Statite Dynamic Shell, aka, Stapleton Dyson Shell
The Standard Story
The continued increase of the human population, expanding into the solar system and later to other star systems, is a common assumption in 20th century science fiction. People move into orbiting space habitats at the L4 and L5, terraform Mars, etc. When planetary systems are exhausted, the expansion continues into more space habitats orbiting the sun, perhaps manufactured from the asteroids, Mercury, and Venus. Some propose dismantling the Earth to build more habitats, eventually capturing most of the energy from the Sun.
Nikolai Kardashev characterized future supercivilizations by the energy they capture and use.
A type I supercivilization captures all the power reaching their planet from their star for artificial uses. For the Earth, that is 174 petawatts, 1.74e17 watts incoming, of which perhaps 120 petawatts reaches the surface - the rest is reflected into space. Plants intercept about 20 petawatts (2e16 W), and convert 200 terawatts (2e14 W) into material animals (and now biofuel-guzzling machinery) can eat. Current global artificial power production is about 15 terawatts (1.5e13 W).
A type II supercivilization captures all the power emitted by their star. Our sun emits 380 yottawatts (3.8e26 W) visible light, UV, and infrared, 2 billion times more power than the earth intercepts, and 25 trillion times more power than human artificial power production.
A type III supercivilization captures all the power emitted by all the stars in their galaxy. Our galaxy emits perhaps 40 trillion yottawatts, (4e37 W), more than two heptillion (2e24) times more power than human artificial power production.
So, a supercivilization capturing all the power emitted by the Sun with a shell of habitats would be a Type II supercivilization.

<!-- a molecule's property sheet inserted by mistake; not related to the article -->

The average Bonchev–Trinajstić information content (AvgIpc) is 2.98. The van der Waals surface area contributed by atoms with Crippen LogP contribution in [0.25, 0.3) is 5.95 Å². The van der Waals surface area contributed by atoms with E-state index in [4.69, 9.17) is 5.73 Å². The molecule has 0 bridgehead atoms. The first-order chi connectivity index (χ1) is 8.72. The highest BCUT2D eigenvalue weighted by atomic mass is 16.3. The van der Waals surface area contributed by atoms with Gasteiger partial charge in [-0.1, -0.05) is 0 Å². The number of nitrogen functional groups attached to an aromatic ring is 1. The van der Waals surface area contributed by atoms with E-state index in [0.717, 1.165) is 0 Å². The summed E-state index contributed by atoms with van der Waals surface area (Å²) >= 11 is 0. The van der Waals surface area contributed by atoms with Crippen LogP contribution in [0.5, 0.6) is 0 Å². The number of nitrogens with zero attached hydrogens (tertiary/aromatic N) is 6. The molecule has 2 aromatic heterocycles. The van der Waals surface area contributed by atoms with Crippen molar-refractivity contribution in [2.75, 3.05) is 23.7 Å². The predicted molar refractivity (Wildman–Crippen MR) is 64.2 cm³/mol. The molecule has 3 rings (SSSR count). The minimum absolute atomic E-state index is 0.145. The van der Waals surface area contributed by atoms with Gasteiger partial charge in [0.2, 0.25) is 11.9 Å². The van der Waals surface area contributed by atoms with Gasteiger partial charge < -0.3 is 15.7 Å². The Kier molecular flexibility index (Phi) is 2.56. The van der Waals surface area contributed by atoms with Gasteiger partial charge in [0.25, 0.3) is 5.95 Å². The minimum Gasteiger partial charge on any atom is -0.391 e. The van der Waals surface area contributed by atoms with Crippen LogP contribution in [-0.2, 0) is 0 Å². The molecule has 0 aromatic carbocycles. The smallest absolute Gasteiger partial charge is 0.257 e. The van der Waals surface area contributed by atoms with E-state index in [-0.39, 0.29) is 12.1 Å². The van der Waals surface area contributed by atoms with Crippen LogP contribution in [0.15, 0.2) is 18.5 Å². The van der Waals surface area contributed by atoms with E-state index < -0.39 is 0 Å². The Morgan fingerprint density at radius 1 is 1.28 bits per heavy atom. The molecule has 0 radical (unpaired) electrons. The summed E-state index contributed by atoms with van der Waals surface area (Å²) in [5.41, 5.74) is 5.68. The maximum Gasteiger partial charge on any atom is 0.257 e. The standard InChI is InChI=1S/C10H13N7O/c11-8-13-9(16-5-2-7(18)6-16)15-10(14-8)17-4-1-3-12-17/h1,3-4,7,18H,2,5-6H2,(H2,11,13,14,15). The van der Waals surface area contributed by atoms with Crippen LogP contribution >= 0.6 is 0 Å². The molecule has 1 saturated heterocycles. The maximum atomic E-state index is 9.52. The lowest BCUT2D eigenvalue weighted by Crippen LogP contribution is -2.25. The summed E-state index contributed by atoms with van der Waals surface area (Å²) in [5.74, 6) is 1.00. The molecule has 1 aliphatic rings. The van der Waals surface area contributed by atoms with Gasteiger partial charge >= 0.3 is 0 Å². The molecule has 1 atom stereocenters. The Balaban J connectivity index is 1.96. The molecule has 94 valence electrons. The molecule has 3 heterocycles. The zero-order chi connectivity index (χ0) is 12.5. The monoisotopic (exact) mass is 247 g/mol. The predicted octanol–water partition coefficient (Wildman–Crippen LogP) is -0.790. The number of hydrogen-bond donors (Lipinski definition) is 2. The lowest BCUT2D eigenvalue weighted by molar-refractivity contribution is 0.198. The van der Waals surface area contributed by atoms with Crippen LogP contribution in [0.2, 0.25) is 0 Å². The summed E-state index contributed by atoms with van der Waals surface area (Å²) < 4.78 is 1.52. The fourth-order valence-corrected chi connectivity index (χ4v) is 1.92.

Olaf Stapleton wrote about type II and type III supercivilizations in his 1937 science fantasy novel Starmaker. Freeman Dyson wrote about how such supercivilizations might appear as highly luminous, compact infrared sources in 1960, Search for Artificial Stellar Sources of Infrared Radiation. He described them as shells, an assembly surrounding a star - he did not claim they would be solid or round.
Because of this paper in Science, a journalist misleadingly named these sources Dyson Spheres, a source of confusion ever since. Dr. Dyson wishes they were named something else, as I will do below.
The "Dyson" "Sphere"
The scare quotes are intentional - the name is wrong, as is the description. I will describe the idea the label has come to describe, before disposing of it.
A Miscellany of Physical Pathologies
The area of a sphere is 4πR² - the area facing in one direction (like the sun) is πR², so the average surface illumination is ¼ of the total. Add in atmospheric reflection, and the average illumination (visible light and near IR < 2 μm wavelength) reaching the Earth's surface is about 250 W. If this was somehow duplicated across the inner surface of a huge sphere, and radiated into deep space on the outer surface,